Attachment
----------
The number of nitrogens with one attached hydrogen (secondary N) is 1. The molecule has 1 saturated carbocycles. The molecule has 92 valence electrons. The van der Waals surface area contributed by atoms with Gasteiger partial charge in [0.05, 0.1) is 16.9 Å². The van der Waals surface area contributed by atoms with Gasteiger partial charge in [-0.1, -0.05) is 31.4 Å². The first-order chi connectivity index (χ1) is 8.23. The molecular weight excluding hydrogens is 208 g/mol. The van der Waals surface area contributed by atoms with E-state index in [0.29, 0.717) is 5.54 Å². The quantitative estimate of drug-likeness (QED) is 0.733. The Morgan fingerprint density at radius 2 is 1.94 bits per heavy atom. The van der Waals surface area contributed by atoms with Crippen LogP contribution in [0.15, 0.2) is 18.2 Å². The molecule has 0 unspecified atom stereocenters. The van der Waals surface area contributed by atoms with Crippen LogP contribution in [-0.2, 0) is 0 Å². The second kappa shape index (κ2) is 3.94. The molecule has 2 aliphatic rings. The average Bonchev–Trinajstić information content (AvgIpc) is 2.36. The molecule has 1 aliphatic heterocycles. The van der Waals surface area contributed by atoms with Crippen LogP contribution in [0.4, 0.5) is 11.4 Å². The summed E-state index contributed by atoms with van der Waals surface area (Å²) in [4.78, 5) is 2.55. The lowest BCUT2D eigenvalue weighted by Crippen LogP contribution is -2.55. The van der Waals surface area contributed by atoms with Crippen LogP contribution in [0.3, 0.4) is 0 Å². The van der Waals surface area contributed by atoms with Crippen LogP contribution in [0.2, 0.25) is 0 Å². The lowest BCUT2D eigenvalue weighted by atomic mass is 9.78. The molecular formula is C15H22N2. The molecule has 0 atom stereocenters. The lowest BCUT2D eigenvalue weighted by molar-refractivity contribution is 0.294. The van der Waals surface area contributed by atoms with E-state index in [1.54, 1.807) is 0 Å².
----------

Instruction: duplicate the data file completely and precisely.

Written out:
The number of nitrogens with one attached hydrogen (secondary N) is 1. The molecule has 1 saturated carbocycles. The molecule has 92 valence electrons. The van der Waals surface area contributed by atoms with Gasteiger partial charge in [0.05, 0.1) is 16.9 Å². The van der Waals surface area contributed by atoms with Gasteiger partial charge in [-0.1, -0.05) is 31.4 Å². The first-order chi connectivity index (χ1) is 8.23. The molecular weight excluding hydrogens is 208 g/mol. The van der Waals surface area contributed by atoms with E-state index in [0.29, 0.717) is 5.54 Å². The quantitative estimate of drug-likeness (QED) is 0.733. The Morgan fingerprint density at radius 2 is 1.94 bits per heavy atom. The van der Waals surface area contributed by atoms with Crippen LogP contribution in [0.15, 0.2) is 18.2 Å². The molecule has 0 unspecified atom stereocenters. The van der Waals surface area contributed by atoms with Crippen LogP contribution in [-0.2, 0) is 0 Å². The second kappa shape index (κ2) is 3.94. The molecule has 2 aliphatic rings. The average Bonchev–Trinajstić information content (AvgIpc) is 2.36. The molecule has 1 aliphatic heterocycles. The van der Waals surface area contributed by atoms with Crippen LogP contribution in [0.4, 0.5) is 11.4 Å². The summed E-state index contributed by atoms with van der Waals surface area (Å²) in [4.78, 5) is 2.55. The lowest BCUT2D eigenvalue weighted by Crippen LogP contribution is -2.55. The van der Waals surface area contributed by atoms with Crippen LogP contribution in [0.3, 0.4) is 0 Å². The van der Waals surface area contributed by atoms with Crippen LogP contribution in [0.2, 0.25) is 0 Å². The lowest BCUT2D eigenvalue weighted by atomic mass is 9.78. The molecular formula is C15H22N2. The molecule has 0 atom stereocenters. The lowest BCUT2D eigenvalue weighted by molar-refractivity contribution is 0.294. The van der Waals surface area contributed by atoms with E-state index in [1.54, 1.807) is 0 Å².